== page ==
Negative equity share fell in Q1 but equity gains have slowed

Home renovations are likely to be affected says CoreLogic economist

Negative equity share fell in Q1 but equity gains have slowed

The number of residential properties with mortgages that are in negative equity was 2.2 million in the first quarter of 2019, a 4.1% share.

A report from CoreLogic shows an 11% drop (268,000 homes) from the 4.7% share a year earlier and 17,000 homes regained equity in Q1 2019. The national aggregate value of negative equity was approximately $304.4 billion at the end of the first quarter of 2019, up approximately $2.5 billion from the end of Q4 2018.

Among the roughly 63% of homeowners with mortgages, equity increased 5.6% year-over-year meaning a collective gain of $485.7 billion year-over-year, or $6,400 for the average homeowner.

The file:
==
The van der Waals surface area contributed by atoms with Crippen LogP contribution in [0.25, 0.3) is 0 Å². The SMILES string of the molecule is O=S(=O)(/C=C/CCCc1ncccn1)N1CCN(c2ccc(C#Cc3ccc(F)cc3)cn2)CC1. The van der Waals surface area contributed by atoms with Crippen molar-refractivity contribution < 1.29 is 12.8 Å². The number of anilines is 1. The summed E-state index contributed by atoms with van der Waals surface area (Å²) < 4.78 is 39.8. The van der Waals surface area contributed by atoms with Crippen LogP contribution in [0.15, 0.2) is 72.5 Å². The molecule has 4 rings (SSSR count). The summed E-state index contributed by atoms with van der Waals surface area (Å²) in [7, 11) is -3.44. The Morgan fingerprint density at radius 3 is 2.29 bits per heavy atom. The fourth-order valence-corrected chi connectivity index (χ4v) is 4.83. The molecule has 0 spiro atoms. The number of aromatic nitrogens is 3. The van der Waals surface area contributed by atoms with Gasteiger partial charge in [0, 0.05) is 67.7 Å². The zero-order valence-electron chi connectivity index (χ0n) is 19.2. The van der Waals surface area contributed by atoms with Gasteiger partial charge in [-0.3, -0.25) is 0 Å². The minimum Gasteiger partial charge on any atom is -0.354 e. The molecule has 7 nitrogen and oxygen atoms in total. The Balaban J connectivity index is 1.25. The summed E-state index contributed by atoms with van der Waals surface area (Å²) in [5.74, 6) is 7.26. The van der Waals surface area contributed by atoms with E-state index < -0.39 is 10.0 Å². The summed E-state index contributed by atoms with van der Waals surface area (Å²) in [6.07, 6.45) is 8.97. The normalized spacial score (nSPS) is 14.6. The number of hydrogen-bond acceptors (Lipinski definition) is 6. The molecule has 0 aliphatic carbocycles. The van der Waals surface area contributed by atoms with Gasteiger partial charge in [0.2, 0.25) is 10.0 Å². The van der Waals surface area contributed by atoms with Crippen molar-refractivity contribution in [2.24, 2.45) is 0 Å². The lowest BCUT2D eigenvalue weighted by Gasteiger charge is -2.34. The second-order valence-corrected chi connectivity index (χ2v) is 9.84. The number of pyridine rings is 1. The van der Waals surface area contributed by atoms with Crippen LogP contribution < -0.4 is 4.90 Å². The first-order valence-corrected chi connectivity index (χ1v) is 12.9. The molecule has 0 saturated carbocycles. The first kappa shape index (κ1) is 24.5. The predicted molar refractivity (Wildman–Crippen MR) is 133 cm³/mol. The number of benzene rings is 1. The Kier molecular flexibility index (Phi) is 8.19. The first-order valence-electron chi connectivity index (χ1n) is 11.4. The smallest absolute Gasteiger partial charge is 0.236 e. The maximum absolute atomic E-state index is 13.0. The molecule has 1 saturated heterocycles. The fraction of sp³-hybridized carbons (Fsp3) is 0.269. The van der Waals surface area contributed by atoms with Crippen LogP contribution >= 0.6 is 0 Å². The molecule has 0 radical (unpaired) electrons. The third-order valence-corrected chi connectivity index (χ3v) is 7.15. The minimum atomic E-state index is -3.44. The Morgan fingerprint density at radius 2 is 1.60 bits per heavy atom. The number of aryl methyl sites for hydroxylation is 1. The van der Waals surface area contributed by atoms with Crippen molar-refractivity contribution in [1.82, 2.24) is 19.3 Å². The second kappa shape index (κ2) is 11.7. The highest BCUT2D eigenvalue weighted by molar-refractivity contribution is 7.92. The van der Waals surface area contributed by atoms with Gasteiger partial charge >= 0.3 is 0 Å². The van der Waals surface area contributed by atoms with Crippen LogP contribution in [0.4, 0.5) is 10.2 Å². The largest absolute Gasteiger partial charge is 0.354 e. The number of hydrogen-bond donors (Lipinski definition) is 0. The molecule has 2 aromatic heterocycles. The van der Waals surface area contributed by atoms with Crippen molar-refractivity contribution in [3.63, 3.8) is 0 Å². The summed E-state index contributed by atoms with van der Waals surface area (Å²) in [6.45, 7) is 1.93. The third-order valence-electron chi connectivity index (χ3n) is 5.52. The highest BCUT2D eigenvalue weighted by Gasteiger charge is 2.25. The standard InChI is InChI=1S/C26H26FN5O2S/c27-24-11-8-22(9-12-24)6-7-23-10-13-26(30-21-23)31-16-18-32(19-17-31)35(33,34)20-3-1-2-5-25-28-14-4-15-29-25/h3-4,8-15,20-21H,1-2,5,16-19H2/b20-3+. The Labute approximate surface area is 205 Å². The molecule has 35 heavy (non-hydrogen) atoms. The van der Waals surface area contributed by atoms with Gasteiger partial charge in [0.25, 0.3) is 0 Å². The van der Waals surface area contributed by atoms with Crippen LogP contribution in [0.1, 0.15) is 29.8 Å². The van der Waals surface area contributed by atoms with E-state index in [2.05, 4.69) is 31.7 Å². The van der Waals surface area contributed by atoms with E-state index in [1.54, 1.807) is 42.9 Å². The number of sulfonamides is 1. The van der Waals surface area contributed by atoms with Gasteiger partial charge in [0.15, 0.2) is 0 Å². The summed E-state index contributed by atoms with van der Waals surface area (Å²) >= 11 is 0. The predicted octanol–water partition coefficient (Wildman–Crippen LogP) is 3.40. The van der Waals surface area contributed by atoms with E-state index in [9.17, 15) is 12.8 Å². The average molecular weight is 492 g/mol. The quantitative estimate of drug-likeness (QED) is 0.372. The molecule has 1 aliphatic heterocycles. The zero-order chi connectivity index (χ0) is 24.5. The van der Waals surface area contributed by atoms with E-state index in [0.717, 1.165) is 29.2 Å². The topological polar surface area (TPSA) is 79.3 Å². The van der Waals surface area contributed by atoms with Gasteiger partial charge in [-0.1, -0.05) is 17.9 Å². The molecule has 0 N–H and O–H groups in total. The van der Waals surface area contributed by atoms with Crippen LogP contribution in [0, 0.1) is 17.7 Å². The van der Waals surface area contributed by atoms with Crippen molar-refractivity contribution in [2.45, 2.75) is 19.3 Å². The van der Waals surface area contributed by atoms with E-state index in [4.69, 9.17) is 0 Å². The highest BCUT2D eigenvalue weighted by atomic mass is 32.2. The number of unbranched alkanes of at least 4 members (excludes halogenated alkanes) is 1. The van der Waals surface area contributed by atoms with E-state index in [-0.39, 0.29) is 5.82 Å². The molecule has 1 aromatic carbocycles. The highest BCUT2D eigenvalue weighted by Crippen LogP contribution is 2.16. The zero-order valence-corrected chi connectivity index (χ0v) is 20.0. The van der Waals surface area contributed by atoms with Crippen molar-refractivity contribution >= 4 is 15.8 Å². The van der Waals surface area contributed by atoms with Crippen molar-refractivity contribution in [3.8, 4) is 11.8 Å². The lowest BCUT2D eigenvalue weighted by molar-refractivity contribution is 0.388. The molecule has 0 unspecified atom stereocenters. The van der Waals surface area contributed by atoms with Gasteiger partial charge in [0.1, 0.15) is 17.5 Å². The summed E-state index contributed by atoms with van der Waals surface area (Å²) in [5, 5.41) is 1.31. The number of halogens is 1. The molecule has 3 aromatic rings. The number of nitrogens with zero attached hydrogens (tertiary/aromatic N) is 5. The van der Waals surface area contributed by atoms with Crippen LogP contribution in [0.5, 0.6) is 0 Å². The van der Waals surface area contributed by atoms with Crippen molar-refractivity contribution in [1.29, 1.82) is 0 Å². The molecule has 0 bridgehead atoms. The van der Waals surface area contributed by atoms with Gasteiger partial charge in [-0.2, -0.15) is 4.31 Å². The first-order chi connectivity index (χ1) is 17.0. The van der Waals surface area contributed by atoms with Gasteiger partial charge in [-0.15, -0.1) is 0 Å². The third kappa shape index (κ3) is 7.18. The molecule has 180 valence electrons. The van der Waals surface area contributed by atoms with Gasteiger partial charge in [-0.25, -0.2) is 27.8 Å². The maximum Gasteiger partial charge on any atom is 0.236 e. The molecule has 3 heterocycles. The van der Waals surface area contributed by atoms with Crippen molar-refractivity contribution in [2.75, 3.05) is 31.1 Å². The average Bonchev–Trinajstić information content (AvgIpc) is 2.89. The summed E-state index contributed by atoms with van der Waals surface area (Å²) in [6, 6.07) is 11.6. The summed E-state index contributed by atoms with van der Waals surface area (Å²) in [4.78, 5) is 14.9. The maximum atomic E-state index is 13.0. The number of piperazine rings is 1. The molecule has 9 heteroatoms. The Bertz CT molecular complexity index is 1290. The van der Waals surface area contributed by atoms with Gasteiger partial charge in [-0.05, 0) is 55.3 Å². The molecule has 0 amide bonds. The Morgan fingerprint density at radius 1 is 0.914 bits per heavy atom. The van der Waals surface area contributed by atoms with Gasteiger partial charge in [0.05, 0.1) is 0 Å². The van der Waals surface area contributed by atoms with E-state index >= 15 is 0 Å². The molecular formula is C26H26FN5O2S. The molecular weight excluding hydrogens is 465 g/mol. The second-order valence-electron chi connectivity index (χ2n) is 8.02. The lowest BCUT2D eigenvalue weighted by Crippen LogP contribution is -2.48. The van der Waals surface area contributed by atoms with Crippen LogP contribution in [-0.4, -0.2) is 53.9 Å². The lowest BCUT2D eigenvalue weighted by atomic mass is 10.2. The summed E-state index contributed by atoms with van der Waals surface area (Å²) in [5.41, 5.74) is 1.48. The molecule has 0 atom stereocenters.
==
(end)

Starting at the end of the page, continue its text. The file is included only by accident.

“A moderation in home-price growth has reduced the gains in home-equity wealth and will likely slow the growth in home-improvement spending in the coming year,” said Dr. Frank Nothaft, chief economist for CoreLogic. “For larger remodeling projects, homeowners often choose to cash-out some of their home equity through a first-lien refinance or placement of a second lien.”

Where the largest gains were

The largest gain in home equity year-over-year was in Wyoming ($21,000) while North Dakota was one of only two states to see the average homeowner lose (-$16,000) – the other was Connecticut (-$1,000).

“The country continues to experience record economic expansion as illustrated by these increases in home equity,” said Frank Martell, president and CEO of CoreLogic. “We expect home equity to continue increasing nationally in 2019, albeit at a slower pace than in recent years.”

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